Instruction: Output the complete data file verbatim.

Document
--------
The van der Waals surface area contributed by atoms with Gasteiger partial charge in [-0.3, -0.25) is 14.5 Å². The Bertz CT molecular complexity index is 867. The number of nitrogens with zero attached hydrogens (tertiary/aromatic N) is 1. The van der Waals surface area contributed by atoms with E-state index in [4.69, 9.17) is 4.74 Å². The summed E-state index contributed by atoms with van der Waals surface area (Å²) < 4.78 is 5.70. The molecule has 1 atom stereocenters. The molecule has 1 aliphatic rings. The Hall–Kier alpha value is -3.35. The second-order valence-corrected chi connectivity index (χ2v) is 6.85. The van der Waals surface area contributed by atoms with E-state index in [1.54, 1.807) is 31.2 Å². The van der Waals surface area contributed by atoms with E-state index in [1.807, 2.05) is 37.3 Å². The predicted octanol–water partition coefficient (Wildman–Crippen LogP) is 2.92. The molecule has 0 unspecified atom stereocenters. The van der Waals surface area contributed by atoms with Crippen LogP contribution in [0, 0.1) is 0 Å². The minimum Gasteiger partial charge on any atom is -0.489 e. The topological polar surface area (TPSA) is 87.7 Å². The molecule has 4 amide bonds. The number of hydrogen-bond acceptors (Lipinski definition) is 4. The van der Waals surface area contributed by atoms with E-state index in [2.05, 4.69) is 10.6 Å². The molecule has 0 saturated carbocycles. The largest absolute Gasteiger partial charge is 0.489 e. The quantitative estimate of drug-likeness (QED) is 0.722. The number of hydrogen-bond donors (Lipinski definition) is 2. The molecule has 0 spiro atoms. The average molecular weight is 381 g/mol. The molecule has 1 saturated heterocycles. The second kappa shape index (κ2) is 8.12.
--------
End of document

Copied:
The van der Waals surface area contributed by atoms with Gasteiger partial charge in [-0.3, -0.25) is 14.5 Å². The Bertz CT molecular complexity index is 867. The number of nitrogens with zero attached hydrogens (tertiary/aromatic N) is 1. The van der Waals surface area contributed by atoms with E-state index in [4.69, 9.17) is 4.74 Å². The summed E-state index contributed by atoms with van der Waals surface area (Å²) < 4.78 is 5.70. The molecule has 1 atom stereocenters. The molecule has 1 aliphatic rings. The Hall–Kier alpha value is -3.35. The second-order valence-corrected chi connectivity index (χ2v) is 6.85. The van der Waals surface area contributed by atoms with E-state index in [1.54, 1.807) is 31.2 Å². The van der Waals surface area contributed by atoms with E-state index in [1.807, 2.05) is 37.3 Å². The predicted octanol–water partition coefficient (Wildman–Crippen LogP) is 2.92. The molecule has 0 unspecified atom stereocenters. The van der Waals surface area contributed by atoms with Crippen LogP contribution in [0, 0.1) is 0 Å². The minimum Gasteiger partial charge on any atom is -0.489 e. The topological polar surface area (TPSA) is 87.7 Å². The molecule has 4 amide bonds. The number of hydrogen-bond acceptors (Lipinski definition) is 4. The van der Waals surface area contributed by atoms with E-state index in [2.05, 4.69) is 10.6 Å². The molecule has 0 saturated carbocycles. The largest absolute Gasteiger partial charge is 0.489 e. The quantitative estimate of drug-likeness (QED) is 0.722. The number of hydrogen-bond donors (Lipinski definition) is 2. The molecule has 0 spiro atoms. The average molecular weight is 381 g/mol. The molecule has 1 saturated heterocycles. The second kappa shape index (κ2) is 8.12.